Jeromy Irwin was the starter at left tackle in the opener against Hawai’i last fall, reprising the position he held down for most of the 2014 season. Irwin was also the starter the next weekend against Massachusetts … at least for the first 40 offensive plays. Irwin went down with a torn ACL against the Minutemen, missing the remainder of the season.

    With Irwin in the lineup full time throughout most of the 2014 campaign, the team gave up only 23 sacks (with only three coming through Irwin).

    Without Irwin in the lineup for most of 2015, the team gave a league-worst 41 sacks.

    Irwin sat out spring practices as he continued his rehabilitation, but he is already penciled in as the starter at left tackle this fall.

    “I mean, as of right now I’m full go”, Irwin told Neill Woelk at CUBuffs.com during spring practices. “I’m doing everything beside some lateral movement stuff, because I don’t have the brace yet. I just got refitted. I’m squatting. I had a tough stretch for about two weeks where I had some tendinitis in my patella. But other than that, I shook that off after my trainers got on me a little bit. It’s feeling great, I’m about 90 percent right now. I just need to get my leg back to where it used to be and take it from there then I’ll be good”.

    For his part, CU head coach Mike MacIntyre spent the spring telling anyone who would listen: “He looks like an NFL player”.

    If Colorado is to improve its offensive line play, Irwin will need to do more than look like an NFL player … he’ll need to play like on for a full season.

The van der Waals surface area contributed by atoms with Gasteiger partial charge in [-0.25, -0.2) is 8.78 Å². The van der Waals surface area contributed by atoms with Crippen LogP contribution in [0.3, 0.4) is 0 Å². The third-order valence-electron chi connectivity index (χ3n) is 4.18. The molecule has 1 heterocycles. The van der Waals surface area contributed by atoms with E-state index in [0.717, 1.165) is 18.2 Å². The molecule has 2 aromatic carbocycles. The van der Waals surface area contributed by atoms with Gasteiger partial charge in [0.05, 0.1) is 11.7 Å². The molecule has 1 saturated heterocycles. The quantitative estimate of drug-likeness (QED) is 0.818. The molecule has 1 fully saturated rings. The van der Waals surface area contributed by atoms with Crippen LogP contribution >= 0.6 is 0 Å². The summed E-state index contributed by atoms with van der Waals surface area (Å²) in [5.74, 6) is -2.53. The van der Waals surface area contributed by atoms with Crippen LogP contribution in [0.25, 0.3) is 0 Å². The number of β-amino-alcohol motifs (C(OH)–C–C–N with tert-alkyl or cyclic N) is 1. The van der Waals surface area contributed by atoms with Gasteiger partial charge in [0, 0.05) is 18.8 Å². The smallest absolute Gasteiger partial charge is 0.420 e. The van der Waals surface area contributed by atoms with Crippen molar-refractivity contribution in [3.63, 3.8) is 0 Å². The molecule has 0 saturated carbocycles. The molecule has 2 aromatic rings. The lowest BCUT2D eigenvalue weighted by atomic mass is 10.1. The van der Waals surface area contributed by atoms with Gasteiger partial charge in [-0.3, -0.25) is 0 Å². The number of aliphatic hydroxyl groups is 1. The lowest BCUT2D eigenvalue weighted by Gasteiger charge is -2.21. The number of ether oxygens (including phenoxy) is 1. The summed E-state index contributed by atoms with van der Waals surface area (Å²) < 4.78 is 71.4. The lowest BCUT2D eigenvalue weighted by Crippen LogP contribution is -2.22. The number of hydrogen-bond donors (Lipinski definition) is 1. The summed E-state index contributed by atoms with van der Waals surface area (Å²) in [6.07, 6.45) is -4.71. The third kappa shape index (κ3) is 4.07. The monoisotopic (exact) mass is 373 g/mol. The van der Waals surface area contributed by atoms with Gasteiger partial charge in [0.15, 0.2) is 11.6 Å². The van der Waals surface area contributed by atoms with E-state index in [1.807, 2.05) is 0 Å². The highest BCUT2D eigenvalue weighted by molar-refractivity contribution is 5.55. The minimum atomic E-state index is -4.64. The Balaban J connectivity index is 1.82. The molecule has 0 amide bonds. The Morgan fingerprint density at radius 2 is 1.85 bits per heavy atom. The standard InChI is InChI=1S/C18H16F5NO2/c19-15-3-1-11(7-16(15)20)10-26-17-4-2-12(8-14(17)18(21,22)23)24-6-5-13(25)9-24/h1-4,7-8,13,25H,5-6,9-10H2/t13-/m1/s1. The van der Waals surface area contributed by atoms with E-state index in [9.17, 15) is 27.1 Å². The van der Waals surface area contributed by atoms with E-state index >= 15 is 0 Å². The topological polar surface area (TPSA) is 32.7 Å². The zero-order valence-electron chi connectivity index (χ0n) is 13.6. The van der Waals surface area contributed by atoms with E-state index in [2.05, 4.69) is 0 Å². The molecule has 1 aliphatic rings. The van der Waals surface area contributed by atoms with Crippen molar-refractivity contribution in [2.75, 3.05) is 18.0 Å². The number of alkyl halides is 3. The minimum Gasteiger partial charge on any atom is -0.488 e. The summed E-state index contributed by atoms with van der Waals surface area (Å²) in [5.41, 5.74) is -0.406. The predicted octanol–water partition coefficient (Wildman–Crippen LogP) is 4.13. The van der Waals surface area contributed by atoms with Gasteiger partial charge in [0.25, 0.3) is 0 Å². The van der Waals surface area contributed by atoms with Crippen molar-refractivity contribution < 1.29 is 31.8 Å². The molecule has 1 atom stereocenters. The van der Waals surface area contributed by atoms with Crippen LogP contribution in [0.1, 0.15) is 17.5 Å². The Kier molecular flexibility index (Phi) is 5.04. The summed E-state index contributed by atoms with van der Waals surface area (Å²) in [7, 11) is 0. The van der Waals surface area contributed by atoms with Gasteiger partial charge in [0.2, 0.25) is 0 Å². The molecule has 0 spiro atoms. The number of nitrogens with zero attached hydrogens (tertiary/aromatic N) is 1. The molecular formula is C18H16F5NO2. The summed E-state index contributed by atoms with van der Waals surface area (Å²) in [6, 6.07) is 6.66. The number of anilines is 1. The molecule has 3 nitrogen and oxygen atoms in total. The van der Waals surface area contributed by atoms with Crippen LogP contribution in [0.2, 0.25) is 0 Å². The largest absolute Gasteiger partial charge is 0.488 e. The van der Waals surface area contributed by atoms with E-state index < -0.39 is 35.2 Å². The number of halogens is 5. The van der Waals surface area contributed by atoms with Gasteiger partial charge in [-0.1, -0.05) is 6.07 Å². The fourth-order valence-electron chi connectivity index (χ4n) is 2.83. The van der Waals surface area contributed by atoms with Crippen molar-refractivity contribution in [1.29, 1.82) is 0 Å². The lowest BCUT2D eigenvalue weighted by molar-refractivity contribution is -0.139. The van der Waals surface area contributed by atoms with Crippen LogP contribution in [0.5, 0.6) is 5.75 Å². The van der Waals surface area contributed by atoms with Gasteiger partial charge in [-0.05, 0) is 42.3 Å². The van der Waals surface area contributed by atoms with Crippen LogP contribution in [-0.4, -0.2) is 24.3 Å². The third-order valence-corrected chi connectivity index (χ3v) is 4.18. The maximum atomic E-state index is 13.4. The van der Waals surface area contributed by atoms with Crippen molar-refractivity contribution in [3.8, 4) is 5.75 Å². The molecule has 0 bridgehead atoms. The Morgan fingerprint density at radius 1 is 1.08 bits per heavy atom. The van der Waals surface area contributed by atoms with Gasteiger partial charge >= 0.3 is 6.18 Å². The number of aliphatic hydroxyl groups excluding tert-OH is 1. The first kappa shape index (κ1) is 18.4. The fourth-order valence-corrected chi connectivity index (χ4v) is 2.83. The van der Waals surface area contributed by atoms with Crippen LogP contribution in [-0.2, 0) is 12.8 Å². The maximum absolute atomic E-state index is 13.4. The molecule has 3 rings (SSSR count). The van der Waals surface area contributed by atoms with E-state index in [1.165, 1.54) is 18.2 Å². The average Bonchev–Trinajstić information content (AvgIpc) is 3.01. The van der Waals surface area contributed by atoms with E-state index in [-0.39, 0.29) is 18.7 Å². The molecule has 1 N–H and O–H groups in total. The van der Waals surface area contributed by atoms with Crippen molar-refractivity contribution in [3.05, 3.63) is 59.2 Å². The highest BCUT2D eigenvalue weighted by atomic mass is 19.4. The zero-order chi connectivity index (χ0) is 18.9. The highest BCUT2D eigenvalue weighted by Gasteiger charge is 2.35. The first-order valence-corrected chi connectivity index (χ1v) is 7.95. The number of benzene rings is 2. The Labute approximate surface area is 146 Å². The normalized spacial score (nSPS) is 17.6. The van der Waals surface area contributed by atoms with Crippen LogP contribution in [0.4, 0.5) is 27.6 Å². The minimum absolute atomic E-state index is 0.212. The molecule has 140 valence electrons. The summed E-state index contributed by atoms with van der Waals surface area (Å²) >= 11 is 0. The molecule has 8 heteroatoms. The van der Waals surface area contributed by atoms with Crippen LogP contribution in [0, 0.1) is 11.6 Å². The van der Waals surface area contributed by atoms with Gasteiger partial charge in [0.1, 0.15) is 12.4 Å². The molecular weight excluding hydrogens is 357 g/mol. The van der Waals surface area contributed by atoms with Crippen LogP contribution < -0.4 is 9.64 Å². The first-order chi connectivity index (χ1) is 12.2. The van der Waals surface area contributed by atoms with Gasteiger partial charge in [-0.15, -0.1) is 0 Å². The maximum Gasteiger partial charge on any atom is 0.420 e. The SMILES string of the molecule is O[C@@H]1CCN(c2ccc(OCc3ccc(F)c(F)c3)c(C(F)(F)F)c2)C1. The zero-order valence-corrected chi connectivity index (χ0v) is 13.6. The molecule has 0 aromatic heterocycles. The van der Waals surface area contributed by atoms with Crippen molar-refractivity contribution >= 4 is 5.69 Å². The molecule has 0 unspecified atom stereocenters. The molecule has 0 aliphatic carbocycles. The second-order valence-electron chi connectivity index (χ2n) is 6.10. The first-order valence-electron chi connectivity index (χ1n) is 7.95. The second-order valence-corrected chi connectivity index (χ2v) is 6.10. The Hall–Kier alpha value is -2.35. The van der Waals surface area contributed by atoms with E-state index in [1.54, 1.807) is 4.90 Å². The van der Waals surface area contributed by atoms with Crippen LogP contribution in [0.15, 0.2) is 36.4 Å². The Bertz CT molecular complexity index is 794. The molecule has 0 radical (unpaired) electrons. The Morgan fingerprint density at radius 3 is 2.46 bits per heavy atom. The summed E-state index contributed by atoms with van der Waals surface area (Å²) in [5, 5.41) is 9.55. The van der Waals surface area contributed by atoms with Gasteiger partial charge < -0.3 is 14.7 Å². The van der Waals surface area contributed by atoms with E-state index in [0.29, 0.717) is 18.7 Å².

– … or before we talk about the incoming red-shirt freshmen

    Granted, the “pencil depth chart”, as noted above, will not carry significant weight when it comes to the actual depth chart against Colorado State on September 2nd.

    But some of the names on the post-spring depth chart did raise some eyebrows.

    Tim Lynott, a red-shirt freshman, was listed as the starter at left guard.

    Aaron Haigler, a red-shirt freshman, was listed as the alternate starter (along with Sam Kronshage) at right tackle.

    Isaac Miller, a red-shirt freshman, was listed as the primary backup to Jeromy Irwin at the vital left tackle position.

    Now, it may not come to pass that these three red-shirt freshmen see significant playing time this fall (if you want to lay odds, bet on Lynott seeing the most action, perhaps even as a starter, in 2016).

    But, at the very least, Buff fans should be happy that there is so much young talent waiting in the wings to help the Buffs’ cause.

    Reasons for Concern:

    — Is Klayton Adams the right man for the job?

    With the ineffective play on offense last season, there had to be changes in the coaching lineup for the fourth season under Mike MacIntyre.